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The Absurdity of Waiting By Blanka Pillár

‘We were respectable in those days.’ - says Vladimir at the beginning of one of the most influential absurdist dramas in world literature, Waiting for Godot. The genre's worldview, which unfolded in the wake of the hopelessness and disillusionment of the Second World War, is characterised by a sense of the utter purposelessness of existence, a crisis of social and personal presence, of classical communication and human relationships. Working only with spartan, barren settings, plain language and indeterminate time and space, the role of non-verbal communication (especially body language) and non-linguistic means of expression (pauses, silence) in conveying meaning is increased.

Via: Francis O’Connor Design

In many ways, Beckett returns to the medieval origins of morality plays and mystery plays in this drama. The primary characteristics of morality play, allegorical characters representing general types of people with different ideals, and a perspective determination are all present in the 1952 work, with the difference that while the worldview in the former is based on Christian faith, in the latter, it is based on philosophical deductions. According to the author's instructions, the play is not concrete or definable in space and time; its setting is a metaphorical space with only a highway and a tree. With these two archetypes of life and the way they are represented, the worldview and the depreciation of the drama are immediately revealed; the road, in fact, loses its meaning; it comes from nowhere and goes nowhere, the perished, withered tree - which also evokes the Tree of Eden by involuntary association - is no longer a symbol of knowledge, life or the beauty of nature, but somewhat of man's alienation from nature, the possibility of death and the cross-tree. Every aspect of the background, from the dark sky to the steep edge of the peat bog, to the indeterminate ditch where Estragon spends the night in Act I, at most, creates a sense of contingent and uncertain familiarity for the characters. They do not know if they are waiting in the right place (‘What are you insinuating? That we've come to the wrong place?’ - Vladimir) or if they were in the same area yesterday (‘We came here yesterday./ Ah no, there you're mistaken.’). These components reveal the homelessness, monotony and hopelessness of existence. The underlying realm of the state of being represented by the symbolic space also has a substantial, meaningful role; it contains humanity's history, philosophy, art and culture. The manufactured objects of everyday life have become alien to those living in the cold and unfamiliar landscape that can be interpreted as the world around them. Thus, Vladimir's head does not fit his hat, Estragon's feet do not fit his shoes, and even the most basic actions are a problem for them ((‘giving up again [on taking off his shoes]). Nothing to be done.’). The work's circular structure and the acts' interchangeability reinforce this philosophical content: everything is repetitive, and Nothing changes.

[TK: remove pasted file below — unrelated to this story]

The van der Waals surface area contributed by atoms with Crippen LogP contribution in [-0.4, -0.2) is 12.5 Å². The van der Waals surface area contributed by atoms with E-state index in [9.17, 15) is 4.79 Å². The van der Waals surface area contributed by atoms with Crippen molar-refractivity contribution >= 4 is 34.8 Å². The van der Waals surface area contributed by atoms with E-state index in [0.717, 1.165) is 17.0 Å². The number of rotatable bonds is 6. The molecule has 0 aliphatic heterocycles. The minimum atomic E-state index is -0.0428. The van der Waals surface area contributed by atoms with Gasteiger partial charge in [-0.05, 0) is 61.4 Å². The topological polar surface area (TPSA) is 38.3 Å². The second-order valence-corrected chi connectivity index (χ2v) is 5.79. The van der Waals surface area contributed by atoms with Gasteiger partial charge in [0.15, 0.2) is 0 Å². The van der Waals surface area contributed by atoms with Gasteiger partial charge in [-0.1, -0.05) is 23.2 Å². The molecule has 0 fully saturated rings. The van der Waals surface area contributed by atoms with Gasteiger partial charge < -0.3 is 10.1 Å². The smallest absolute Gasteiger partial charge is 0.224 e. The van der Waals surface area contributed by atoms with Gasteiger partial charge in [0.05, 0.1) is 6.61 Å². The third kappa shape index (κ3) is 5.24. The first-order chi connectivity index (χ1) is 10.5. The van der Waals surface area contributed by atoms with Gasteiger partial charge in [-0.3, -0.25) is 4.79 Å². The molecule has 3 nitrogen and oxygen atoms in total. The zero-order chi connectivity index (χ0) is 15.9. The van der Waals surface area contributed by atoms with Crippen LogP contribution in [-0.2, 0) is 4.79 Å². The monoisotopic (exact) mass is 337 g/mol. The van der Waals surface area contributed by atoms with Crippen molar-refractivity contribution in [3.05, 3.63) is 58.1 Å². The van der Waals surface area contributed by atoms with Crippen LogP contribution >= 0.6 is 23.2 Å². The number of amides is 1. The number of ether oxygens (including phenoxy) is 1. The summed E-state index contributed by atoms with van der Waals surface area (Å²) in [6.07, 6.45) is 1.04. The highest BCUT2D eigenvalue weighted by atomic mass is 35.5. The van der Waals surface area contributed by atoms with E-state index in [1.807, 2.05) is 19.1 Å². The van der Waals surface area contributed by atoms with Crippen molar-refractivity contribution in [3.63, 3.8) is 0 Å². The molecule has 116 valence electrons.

The characters in the play are abstractions that can be set in complementary pairs (Vladimir-Estragon, Pozzo-Lucky). While Vladimir is the expressive, spiritual man, Estragon is the more down-to-earth, instinctive, acting being. This difference is also reflected in their names (dire: to say; go: to go), but despite the differences, they are not opposites since their constant interdependence is undeniable; if they were not together, they would only exist as half-men (‘Don't touch me!/ Do you want me to go away?/ Gogo! Did they beat you?/Gogo! Where did you spend the night?/Don't touch me! Don't question me! Don't speak to me! Stay with me!/ Did I ever leave you?/ You let me go.’).

The nature of the figure of Godot, who moves the characters, is one of the drama's most complex, complex and obscure questions. Estragon and Vladimir look to him to give their lives meaning and redeem them from idle waiting. Linked to the question of redemption is the dilemma of the Lator's salvation, the ongoing idea of repentance and suicide. The play does not answer who Godot is, preserving the uncertainty of humanity represented by Estragon and Vladimir. It could be a God in a godless world (the English God is a French God with a diminutive, although Beckett rejected this interpretation) who no longer exists because of the sins of the human race (see Nietzsche - Gott ist tot! Gott bleibt tot! Und wir haben ihn getötet!1), or a general ordering principle in which everything falls into place and thus existence makes sense.

1 God is dead! God remains dead! And we have killed him!

Blanka Pillár (she/her) is a sixteen-year-old writer from Budapest, Hungary. She has a never-ending love for creating and an ever-lasting passion for learning. She has won several national competitions and has been a columnist for her high school’s prestigious newspaper, Eötvös Diák. Today, she is not throwing away her shot.

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